The Right Way to Apologize for Slavery
Eight American states have apologized in recent years for their involvement in slavery. Delaware’s governor wants his state to follow suit.
“It’s essential,” said Governor Jack Markell on Dec. 6, the 150th anniversary of the ratification of the 13th Amendment that abolished slavery in the United States, “that we publicly and candidly and wholly recognize the everlasting damage of those sins.” He urged legislators to approve a joint resolution declaring that Delaware “denounces and deplores” the slavery that existed within its borders for more than two centuries.
Of course nothing Delaware’s political leaders say about slavery today can undo even a particle of that toxic, painful history. The inhumanity of slave labor, its cruel assault on human dignity, the generations of suffering and brutality it licensed — those stains on Delaware’s, and America’s, moral record are permanent. An apology will change nothing.
Yet that doesn’t mean it shouldn’t be made.
If done right, a sober statement of remorse and sorrow for the most terrible chapter in America’s story is not a meaningless gesture. It is an acknowledgment that history matters. Just as it is never too late to celebrate and be inspired by the moral triumphs of those who came before us, it is also never too late to reflect on their gravest moral flaws. No living American bears any responsibility for what Lincoln called “the monstrous injustice of slavery,” but every living American should know about that injustice and take to heart its fundamental lessons. Among them: that all men and women are created equal, that human beings must never be entrusted with untrammeled power over others, and that racial supremacism is a virulent evil that usually ends in horror.
Slavery was not a uniquely American barbarity, of course. It existed in every epoch and was a universal norm long before European colonists brought it to the New World. Nor is America the only society that continues to grapple with its slaveholding legacy. Just last week, Brazil’s bar association released a lacerating report on the history of slavery in South America’s largest country and called for a formal apology by the government. “Contemporary Brazilian society is still strongly haunted by the ghost of slavery,” the report concluded. “The Brazilian state owes its confession of guilt.”
Several West African states have also publicly voiced contrition for their historical role in the slave trade. Officials from Benin, for instance, traveled to the United States in 2000 to publicize their government’s remorse over the millions of fellow Africans who were sold into slavery. “We cry for forgiveness and reconciliation,” said Luc Gnacadja, a cabinet minister, during a visit to Virginia. “The slave trade is a shame, and we do repent for it.”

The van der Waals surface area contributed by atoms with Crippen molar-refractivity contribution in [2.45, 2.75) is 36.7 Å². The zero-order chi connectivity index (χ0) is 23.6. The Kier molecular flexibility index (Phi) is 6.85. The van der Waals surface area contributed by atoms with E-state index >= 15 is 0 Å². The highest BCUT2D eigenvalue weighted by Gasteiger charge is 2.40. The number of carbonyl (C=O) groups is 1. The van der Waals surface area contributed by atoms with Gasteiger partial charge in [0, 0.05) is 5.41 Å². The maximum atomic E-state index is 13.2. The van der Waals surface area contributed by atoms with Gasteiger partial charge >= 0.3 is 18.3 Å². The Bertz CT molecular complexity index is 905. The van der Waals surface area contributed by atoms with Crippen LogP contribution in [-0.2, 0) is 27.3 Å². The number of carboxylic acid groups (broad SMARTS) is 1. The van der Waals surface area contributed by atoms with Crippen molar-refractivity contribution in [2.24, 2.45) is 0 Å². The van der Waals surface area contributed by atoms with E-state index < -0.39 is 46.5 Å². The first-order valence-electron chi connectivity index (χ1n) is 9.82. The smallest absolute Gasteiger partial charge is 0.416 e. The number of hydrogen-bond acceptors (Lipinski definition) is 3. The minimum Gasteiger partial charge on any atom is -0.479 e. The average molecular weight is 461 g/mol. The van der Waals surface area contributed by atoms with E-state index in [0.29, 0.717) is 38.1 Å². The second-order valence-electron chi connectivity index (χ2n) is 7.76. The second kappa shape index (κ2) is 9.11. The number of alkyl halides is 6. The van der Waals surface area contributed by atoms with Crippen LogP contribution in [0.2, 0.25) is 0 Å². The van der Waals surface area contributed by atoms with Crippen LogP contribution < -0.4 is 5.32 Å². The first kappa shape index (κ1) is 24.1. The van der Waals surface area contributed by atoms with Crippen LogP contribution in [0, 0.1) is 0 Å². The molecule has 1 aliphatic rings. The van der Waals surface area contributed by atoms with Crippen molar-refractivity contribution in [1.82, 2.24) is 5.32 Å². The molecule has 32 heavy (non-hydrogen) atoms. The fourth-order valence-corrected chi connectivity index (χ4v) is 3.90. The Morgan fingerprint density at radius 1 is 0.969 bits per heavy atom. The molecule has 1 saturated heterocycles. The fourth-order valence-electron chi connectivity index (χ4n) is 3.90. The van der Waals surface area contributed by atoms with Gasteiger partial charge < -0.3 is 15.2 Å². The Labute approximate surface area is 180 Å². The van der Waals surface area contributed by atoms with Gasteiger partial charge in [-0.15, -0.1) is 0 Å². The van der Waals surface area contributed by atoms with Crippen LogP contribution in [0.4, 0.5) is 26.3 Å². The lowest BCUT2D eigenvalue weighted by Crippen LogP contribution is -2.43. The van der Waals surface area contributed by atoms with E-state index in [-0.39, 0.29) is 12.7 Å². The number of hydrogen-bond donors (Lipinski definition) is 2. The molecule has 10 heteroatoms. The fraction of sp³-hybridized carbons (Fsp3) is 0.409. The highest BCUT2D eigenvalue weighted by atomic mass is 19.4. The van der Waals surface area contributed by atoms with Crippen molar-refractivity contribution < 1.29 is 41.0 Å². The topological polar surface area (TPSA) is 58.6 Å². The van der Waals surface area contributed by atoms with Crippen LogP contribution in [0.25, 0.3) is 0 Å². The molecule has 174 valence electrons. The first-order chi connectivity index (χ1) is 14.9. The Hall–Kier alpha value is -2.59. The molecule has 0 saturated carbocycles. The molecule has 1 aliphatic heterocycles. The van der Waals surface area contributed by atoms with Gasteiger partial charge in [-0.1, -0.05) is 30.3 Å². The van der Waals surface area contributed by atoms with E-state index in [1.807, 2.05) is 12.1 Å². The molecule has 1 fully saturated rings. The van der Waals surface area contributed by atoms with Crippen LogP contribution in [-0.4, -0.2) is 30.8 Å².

To be sure, apologizing for slavery 150 years after it ended is symbolic. There is no perpetrator who should be doing penance, and no victim with the ability to absolve. But symbolism can be powerful. A somber and honest expression of anguish for the crimes of slavery has the potential to link Americans of all backgrounds in a recollection of historical truths from which all of us can learn. America tore itself up over the issue of slavery, eventually waging its bloodiest war to uproot it — a staggering 750,000 men lost their lives in the Civil War, nearly 2.5 percent of the nation’s population. A century and a half may have elapsed, but the memory of slavery’s awful toll should still evoke our tears, and reinforce our belief in liberty and justice for all.
But an apology for slavery must not be used as a partisan tactic or manipulated as a way of scoring political points. Our public discourse is far too bitter and polarized as it is; the last thing we need is to turn what should be a solemn act of sorrow and sadness over the nation’s historical sins into just another instance of culture-war sniping. There are plenty of other venues for debating the merits of affirmative action, welfare reform, #BlackLivesMatter, and the death penalty. An apology should be a conscientious ceremony of reconciliation and healing — and nothing more. No ulterior motives, no finger-pointing, no playing to the cheap seats.
Apologize for America’s entanglement with slavery? By all means — if we can reflect sincerely and contritely on the past, while resisting the temptation to play politics in the present.
Jeff Jacoby is a columnist for The Boston Globe.